Friday, April 14, 2017

The Matrix Revolutions Spoiler-Free Review

The Matrix Revolutions, 4/14/17, 4 Stars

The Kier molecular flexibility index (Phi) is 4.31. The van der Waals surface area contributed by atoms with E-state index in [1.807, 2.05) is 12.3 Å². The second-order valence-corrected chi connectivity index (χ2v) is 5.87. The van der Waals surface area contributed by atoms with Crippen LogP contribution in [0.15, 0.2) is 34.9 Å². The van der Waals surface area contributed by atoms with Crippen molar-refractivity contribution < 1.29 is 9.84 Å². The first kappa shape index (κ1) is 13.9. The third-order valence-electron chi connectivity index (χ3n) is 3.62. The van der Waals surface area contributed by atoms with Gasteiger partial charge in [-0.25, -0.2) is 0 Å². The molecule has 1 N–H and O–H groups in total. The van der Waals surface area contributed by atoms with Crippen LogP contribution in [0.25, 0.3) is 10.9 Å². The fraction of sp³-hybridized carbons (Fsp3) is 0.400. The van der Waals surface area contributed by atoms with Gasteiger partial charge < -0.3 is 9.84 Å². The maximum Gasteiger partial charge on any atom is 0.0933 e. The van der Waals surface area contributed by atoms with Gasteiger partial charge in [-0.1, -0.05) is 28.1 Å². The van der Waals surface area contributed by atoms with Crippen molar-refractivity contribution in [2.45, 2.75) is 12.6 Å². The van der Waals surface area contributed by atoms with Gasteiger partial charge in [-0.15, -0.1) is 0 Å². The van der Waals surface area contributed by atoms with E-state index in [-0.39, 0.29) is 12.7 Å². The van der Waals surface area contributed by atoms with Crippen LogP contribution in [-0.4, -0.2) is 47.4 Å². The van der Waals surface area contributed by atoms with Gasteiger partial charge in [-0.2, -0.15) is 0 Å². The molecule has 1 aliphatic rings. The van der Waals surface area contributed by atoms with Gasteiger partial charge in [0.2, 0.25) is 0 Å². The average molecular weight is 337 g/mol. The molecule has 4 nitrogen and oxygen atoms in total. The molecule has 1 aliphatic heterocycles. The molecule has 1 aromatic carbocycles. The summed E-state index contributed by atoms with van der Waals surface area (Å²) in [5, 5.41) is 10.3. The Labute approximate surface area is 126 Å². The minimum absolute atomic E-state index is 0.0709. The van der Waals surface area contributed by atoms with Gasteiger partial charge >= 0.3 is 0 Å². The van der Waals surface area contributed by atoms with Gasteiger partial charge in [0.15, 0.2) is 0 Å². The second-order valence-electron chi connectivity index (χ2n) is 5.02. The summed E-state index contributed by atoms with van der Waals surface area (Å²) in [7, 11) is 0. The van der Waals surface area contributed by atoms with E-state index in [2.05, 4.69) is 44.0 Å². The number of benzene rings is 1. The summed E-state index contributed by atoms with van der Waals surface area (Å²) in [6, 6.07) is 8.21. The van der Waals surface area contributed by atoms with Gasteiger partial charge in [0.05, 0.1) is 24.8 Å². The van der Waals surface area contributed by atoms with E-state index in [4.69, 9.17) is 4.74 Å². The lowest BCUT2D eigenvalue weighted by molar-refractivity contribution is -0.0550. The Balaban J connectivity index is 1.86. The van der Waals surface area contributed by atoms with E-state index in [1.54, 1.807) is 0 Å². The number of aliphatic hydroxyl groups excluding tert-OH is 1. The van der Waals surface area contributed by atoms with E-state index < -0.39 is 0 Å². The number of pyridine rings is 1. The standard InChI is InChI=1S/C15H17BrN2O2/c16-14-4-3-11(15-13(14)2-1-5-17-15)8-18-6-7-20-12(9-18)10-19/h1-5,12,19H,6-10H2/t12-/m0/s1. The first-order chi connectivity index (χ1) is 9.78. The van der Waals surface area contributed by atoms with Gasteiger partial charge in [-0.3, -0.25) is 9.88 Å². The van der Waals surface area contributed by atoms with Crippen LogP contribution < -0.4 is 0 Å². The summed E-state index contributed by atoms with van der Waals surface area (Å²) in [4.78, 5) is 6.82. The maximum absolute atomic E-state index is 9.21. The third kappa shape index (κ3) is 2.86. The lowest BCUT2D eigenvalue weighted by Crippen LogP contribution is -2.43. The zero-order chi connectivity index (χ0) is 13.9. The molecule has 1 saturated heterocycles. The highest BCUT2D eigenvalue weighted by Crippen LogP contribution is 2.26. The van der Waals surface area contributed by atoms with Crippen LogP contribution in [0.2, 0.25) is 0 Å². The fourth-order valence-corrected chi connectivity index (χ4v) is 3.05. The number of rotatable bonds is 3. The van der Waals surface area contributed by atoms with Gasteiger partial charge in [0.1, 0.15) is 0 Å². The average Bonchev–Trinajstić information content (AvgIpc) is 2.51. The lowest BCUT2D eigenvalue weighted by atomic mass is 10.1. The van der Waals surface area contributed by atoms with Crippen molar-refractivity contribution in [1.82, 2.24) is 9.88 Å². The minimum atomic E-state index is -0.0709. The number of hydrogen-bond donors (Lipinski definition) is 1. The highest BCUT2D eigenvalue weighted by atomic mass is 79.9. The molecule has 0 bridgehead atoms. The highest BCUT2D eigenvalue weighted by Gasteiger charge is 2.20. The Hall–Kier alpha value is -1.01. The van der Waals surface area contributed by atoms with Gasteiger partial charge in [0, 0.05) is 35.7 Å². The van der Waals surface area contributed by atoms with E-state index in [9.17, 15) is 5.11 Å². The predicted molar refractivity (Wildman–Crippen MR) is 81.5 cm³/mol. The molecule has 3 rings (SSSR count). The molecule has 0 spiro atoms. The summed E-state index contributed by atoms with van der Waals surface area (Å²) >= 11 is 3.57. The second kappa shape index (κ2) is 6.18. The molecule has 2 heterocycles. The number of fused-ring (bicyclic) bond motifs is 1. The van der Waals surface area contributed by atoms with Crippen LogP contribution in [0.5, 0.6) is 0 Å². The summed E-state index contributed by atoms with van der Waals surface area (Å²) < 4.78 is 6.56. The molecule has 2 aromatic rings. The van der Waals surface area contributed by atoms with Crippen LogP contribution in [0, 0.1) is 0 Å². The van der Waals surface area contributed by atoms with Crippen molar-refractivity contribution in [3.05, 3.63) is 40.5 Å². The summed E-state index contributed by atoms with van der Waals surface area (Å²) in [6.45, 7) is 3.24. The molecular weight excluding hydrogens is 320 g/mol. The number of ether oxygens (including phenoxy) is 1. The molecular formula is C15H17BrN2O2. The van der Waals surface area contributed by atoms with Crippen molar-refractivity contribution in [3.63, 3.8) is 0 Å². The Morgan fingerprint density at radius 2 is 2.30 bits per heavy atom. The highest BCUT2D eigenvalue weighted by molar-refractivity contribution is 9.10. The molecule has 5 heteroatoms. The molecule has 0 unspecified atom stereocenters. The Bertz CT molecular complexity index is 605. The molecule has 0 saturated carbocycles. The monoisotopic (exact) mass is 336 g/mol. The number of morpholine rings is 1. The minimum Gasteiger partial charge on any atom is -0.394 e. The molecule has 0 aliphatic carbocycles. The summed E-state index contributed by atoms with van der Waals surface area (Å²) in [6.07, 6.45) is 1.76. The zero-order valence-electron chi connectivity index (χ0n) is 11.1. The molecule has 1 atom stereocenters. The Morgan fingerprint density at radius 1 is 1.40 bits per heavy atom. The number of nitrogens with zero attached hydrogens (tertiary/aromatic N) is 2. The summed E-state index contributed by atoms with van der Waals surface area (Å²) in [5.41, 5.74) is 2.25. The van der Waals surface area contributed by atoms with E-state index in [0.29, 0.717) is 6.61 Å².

A revolutionary trilogy ends with a visually stunning but horribly paced epilogue to the previous movie. We pick up where we left off at the end of The Matrix Reloaded: Neo (Keanu Reeves) in a coma alongside Bane (Ian Bliss) who is actually a copy of Agent Smith (Hugo Weaving) going commando to the real world. Meanwhile, Morpheus (Laurence Fishburne), Trinity (Carrie-Anne Moss) and the rest of Zion get ready for the final battle to end the war. Meanwhile in the Matrix itself, Neo is wandering around, but long story short, gets back to reality after a philosophical conversation. Neo and Bane wake up, and what follows is what really could have been the second half of a Matrix sequel constructed from Reloaded and this one. Let me explain: Reloaded was the preparation for the battle at Zion, and this was that battle and the conclusion of Neo’s character arc for the whole trilogy. These two movies could be edited into one movie lasting 2.75-3 hours when you cut from both, and would have made sense. As a result, this movie’s pacing is inconsistent, going from slow build-up to maybe catch the viewer up if they had only seen the first two when each were released. Long story short, it loads really fast, then slow, then fast, like a computer with an inconsistent connection, and it’s as annoying as that. Otherwise, the plot coherently wrapped up the story of Neo in a neat little package with a few loose ends should Warner Bros. demand a “Matrix Rebooted” or some other movie. On the bright side, I can happily say I finally came to care about the main cast after three movies. If you think of the trilogy as one story (especially the second and third as two halves of the second half) then this is where Neo, Trinity, Morpheus and one or two others are really characters you care about. It also helps they’re shown with more of a sense of humor than they had in the first one. They manage to change the way I see the characters, but what remains consistent are the amazing visual effects, whether it be the last Matrix fights, the Zion battle, etc, the Wachowskis give us a parting gift in the form of all-out CGI fights that work where they’re placed. However, in the final battle, I have to say their lightning use was excessive to the point I’m still squinting from it as a result (and I thought JJ Abrams has a problem with lens flares). Also, there was some obvious product placement in the train station early on. Normally, this wouldn’t be a problem, but in the world of the Matrix, it felt so out of place, seeing a Powerade poster in a train station in the Matrix itself really took me out of it. I’ll give them this though: they had it in green, just like the lighting tone they kept for the Matrix scenes, to remind us which reality we’re seeing. What also distinguishes the realities is Don Davis’ soundtrack, which does what it’s been doing since before Neo took the red pill: conveying the appropriate emotions at the right times. Overall, The Matrix Revolutions is a sloppily paced, and visually stunning-yet-hard-to-look-at-sometimes end to an otherwise grand, deep, philosophical Matrix trilogy, with the characters finally becoming ones I can say “I care if this happens to that character or not.” Not every trilogy ends on a high note, but some end on lower ones than others.

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